The TOC solution is to use Throughput Economics to plan the business of transportation. This means, first of all, calculating the true throughput (T) of the whole travel. Certainly all TVC per kilometer have to be included.
The T-per-travel should lead the company to calculate the total T-per-specific-vehicle for a period of time, like a week or a month. The focus of management should be to maximize the total monthly T for every vehicle.
Planning the generation of next week T by Vehicle-X involves checking various options from the minute the vehicle is free taking location and time into account. It could be that the vehicle should come back empty in order to be available at point A for higher T opportunities.
Dynamic pricing should be used to encourage potential customers to allow enough time ahead, providing the planner better flexibility. There should be a price difference between flexible time given by the customer and very specific timing for the service. Certainly for an urgent service the price should be higher.
This different focus should achieve better exploitation of the constraint(s).
The company still needs to understand and implement subordination. For instance, loading and unloading might take long time, causing losing potential business. Suppose that adding people to help with the loading would significantly shorten the time. Adding people adds delta-Operating-Expenses (delta-OE). Question is: can we get additional delta-T, higher than the delta-OE, by saving time?
Isn’t this focus what made Southwest Airlines so successful? Using operational flexibility to subordinate to the most efficient use of the constraint, which is every single aircraft. The use of the same type of aircraft enables flexible use of pilots. It is just an example of effective subordination.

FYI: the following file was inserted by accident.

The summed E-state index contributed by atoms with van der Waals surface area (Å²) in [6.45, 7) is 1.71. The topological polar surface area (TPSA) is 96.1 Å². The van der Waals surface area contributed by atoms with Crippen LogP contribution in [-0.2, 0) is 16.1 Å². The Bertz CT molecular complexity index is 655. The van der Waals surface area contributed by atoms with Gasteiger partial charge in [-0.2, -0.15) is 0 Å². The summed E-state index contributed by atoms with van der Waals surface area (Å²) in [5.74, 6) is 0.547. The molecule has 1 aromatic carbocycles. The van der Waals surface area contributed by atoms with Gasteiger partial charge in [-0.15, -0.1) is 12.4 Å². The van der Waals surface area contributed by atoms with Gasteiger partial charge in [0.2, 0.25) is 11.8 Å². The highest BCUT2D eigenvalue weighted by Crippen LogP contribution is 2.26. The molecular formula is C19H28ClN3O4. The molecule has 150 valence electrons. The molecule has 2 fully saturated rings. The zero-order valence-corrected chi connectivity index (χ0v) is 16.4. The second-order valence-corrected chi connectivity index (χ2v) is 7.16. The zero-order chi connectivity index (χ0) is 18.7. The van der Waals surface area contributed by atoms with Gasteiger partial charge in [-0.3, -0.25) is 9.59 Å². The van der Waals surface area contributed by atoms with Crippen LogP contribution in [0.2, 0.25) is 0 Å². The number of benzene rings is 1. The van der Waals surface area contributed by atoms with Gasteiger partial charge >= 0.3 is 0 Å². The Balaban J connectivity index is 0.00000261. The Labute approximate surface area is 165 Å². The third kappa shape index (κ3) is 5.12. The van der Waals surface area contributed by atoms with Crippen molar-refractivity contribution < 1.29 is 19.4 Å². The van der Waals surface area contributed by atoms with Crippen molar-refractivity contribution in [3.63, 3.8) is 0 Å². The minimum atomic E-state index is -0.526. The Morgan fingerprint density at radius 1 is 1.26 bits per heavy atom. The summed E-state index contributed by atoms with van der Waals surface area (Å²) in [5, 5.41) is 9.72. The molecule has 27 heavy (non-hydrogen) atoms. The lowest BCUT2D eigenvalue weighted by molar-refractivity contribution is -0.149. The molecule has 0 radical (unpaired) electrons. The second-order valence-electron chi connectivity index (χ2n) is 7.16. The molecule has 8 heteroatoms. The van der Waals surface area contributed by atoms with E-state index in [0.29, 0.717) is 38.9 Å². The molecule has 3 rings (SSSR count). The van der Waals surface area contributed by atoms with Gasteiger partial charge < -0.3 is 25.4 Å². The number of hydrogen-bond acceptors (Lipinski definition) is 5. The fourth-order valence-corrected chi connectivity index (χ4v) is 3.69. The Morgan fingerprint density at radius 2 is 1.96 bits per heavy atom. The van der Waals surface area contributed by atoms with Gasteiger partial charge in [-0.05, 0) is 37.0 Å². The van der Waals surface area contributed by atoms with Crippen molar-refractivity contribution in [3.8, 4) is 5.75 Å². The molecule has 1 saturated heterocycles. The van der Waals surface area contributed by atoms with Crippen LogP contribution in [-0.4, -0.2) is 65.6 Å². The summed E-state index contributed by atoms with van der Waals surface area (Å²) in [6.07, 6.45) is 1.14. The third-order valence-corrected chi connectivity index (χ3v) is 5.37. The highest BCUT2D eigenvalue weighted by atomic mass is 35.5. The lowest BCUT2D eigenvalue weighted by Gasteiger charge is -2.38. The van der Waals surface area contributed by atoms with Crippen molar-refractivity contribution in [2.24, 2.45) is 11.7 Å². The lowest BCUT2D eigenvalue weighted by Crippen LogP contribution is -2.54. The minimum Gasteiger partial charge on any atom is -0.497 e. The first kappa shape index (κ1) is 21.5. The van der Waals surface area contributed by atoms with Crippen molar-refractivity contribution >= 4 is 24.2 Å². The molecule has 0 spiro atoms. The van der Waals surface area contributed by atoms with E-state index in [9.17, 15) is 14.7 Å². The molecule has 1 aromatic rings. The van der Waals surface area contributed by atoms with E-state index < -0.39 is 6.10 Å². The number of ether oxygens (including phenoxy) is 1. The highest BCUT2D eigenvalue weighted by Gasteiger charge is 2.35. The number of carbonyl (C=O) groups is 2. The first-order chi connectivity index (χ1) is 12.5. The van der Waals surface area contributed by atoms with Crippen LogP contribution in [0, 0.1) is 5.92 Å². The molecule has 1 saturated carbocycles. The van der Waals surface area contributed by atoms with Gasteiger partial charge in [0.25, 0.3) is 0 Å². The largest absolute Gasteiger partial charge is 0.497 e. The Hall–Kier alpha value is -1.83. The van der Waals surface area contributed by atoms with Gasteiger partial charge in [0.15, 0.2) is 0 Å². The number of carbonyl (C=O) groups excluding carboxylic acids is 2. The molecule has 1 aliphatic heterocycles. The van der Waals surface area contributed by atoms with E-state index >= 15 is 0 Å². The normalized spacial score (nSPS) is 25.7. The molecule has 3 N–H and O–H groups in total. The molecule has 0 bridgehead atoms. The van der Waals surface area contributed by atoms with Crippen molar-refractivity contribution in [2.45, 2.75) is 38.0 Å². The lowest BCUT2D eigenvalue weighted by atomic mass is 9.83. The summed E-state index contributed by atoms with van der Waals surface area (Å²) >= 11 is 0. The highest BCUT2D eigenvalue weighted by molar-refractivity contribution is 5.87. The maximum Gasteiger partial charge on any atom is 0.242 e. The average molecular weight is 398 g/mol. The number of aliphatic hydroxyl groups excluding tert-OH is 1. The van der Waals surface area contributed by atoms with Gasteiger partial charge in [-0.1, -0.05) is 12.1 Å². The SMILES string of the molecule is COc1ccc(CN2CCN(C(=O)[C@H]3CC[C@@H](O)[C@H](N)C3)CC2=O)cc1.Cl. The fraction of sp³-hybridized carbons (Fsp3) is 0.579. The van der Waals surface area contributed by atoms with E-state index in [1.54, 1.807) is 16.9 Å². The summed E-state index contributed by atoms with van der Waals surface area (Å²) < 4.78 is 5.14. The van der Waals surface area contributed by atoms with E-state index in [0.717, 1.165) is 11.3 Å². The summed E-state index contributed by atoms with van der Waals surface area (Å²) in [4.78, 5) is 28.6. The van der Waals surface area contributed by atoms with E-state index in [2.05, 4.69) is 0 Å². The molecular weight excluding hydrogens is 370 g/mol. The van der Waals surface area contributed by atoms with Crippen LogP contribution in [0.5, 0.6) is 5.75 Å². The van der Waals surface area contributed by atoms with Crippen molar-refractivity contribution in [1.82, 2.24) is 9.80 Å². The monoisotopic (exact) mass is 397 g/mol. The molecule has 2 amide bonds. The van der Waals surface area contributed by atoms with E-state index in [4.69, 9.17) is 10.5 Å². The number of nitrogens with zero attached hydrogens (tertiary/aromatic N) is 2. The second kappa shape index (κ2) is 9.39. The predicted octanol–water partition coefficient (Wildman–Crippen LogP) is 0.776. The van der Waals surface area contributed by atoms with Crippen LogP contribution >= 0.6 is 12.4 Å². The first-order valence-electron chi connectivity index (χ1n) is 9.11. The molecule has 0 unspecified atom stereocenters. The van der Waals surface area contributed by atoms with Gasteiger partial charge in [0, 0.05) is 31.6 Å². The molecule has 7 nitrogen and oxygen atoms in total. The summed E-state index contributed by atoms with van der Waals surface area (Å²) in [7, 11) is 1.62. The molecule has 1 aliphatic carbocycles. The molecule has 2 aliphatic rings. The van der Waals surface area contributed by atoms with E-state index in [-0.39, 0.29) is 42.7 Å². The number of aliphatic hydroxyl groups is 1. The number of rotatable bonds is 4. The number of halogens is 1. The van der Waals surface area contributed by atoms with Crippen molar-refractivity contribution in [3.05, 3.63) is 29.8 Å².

Strategy according to TOC has to come up with a decisive-competitive-edge, in the shape of unique value, target at big enough market segment(s). Generally speaking all transportation companies struggle to offer the clients the following key values:
- Reliability, both regarding the agreed upon timing and the safety of the shipment.
- Fast response to any request.
The difficulty to deliver the above is that the excess capacity is not enough to overcome temporary peaks of demand in one location. Improved exploitation of the pool of vehicles, including clever buffering of commitments to key clients, would improve the reliability and fast response.
There are two different modes of operation for transportation service:
- Fix schedule of transportation from A – B and back from B – A. The route could cover many intermediate points. The ultimate examples are trains, flights and ships. This way high reliability can be achieved, but there is no ability for fast response or adjust the timing. The key challenge is establishing the fixed routes and schedules in a way that maximizes the T-per-vehicle.
- Flexible routes schedule. The ultimate examples are taxis and trucks.
An overall superior Strategy can be developed using collaboration between competitors to deliver better service. Airlines use a certain level of collaboration, allowing moving between airlines for routes not fully provided by one airline. They also collaborate to provide a buffer for passengers when flights are cancelled.
It is my view that additional strategic collaborations can vastly improve the businesses of many transportation companies. For instance, a company located at point A could collaborate with a company located at B to ensure quick returns of vehicles. Answering the real needs of users, coupled with effective control on the T-per-week-per-vehicle, could make very substantial business improvement for organizations that are open for a change.